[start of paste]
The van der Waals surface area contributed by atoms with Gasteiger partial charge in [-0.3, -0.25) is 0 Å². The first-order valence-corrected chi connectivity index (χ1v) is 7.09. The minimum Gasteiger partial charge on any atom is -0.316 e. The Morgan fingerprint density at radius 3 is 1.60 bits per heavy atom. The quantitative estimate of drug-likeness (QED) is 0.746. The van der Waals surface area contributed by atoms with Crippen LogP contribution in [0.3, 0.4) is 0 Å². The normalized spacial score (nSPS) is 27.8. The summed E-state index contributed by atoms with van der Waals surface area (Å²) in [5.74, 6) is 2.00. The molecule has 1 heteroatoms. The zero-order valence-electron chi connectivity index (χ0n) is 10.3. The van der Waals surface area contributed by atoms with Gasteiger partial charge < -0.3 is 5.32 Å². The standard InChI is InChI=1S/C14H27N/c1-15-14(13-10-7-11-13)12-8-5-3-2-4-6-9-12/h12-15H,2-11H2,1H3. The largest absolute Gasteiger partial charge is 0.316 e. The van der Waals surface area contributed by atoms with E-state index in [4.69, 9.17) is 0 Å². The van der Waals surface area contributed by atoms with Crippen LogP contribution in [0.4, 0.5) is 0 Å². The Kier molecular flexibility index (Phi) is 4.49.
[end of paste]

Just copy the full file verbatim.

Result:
The van der Waals surface area contributed by atoms with Gasteiger partial charge in [-0.3, -0.25) is 0 Å². The first-order valence-corrected chi connectivity index (χ1v) is 7.09. The minimum Gasteiger partial charge on any atom is -0.316 e. The Morgan fingerprint density at radius 3 is 1.60 bits per heavy atom. The quantitative estimate of drug-likeness (QED) is 0.746. The van der Waals surface area contributed by atoms with Crippen LogP contribution in [0.3, 0.4) is 0 Å². The normalized spacial score (nSPS) is 27.8. The summed E-state index contributed by atoms with van der Waals surface area (Å²) in [5.74, 6) is 2.00. The molecule has 1 heteroatoms. The zero-order valence-electron chi connectivity index (χ0n) is 10.3. The van der Waals surface area contributed by atoms with Gasteiger partial charge < -0.3 is 5.32 Å². The standard InChI is InChI=1S/C14H27N/c1-15-14(13-10-7-11-13)12-8-5-3-2-4-6-9-12/h12-15H,2-11H2,1H3. The largest absolute Gasteiger partial charge is 0.316 e. The van der Waals surface area contributed by atoms with E-state index in [4.69, 9.17) is 0 Å². The van der Waals surface area contributed by atoms with Crippen LogP contribution in [0.4, 0.5) is 0 Å². The Kier molecular flexibility index (Phi) is 4.49.